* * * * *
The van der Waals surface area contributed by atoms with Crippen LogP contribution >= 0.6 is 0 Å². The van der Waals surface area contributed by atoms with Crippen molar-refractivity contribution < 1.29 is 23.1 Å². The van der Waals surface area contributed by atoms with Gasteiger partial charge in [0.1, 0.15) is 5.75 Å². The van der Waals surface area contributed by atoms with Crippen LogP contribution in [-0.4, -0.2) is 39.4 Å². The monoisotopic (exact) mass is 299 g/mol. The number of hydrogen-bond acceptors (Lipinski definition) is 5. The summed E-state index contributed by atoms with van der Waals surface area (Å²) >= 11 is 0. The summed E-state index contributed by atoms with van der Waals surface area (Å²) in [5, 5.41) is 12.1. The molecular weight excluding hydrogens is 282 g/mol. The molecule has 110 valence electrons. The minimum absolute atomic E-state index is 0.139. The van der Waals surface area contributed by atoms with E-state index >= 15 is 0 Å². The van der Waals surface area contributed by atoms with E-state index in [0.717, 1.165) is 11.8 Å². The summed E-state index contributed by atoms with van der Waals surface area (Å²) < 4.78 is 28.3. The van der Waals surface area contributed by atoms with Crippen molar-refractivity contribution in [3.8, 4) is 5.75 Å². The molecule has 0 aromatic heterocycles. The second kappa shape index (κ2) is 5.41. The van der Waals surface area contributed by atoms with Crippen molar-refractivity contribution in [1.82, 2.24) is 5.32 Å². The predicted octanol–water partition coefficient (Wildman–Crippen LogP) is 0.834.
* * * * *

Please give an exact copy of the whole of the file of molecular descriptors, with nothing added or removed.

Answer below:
The van der Waals surface area contributed by atoms with Crippen LogP contribution >= 0.6 is 0 Å². The van der Waals surface area contributed by atoms with Crippen molar-refractivity contribution < 1.29 is 23.1 Å². The van der Waals surface area contributed by atoms with Gasteiger partial charge in [0.1, 0.15) is 5.75 Å². The van der Waals surface area contributed by atoms with Crippen LogP contribution in [-0.4, -0.2) is 39.4 Å². The monoisotopic (exact) mass is 299 g/mol. The number of hydrogen-bond acceptors (Lipinski definition) is 5. The summed E-state index contributed by atoms with van der Waals surface area (Å²) >= 11 is 0. The summed E-state index contributed by atoms with van der Waals surface area (Å²) in [5, 5.41) is 12.1. The molecular weight excluding hydrogens is 282 g/mol. The molecule has 110 valence electrons. The minimum absolute atomic E-state index is 0.139. The van der Waals surface area contributed by atoms with E-state index >= 15 is 0 Å². The van der Waals surface area contributed by atoms with E-state index in [0.717, 1.165) is 11.8 Å². The summed E-state index contributed by atoms with van der Waals surface area (Å²) < 4.78 is 28.3. The van der Waals surface area contributed by atoms with Crippen molar-refractivity contribution in [3.8, 4) is 5.75 Å². The molecule has 0 aromatic heterocycles. The second kappa shape index (κ2) is 5.41. The van der Waals surface area contributed by atoms with Crippen molar-refractivity contribution in [1.82, 2.24) is 5.32 Å². The predicted octanol–water partition coefficient (Wildman–Crippen LogP) is 0.834.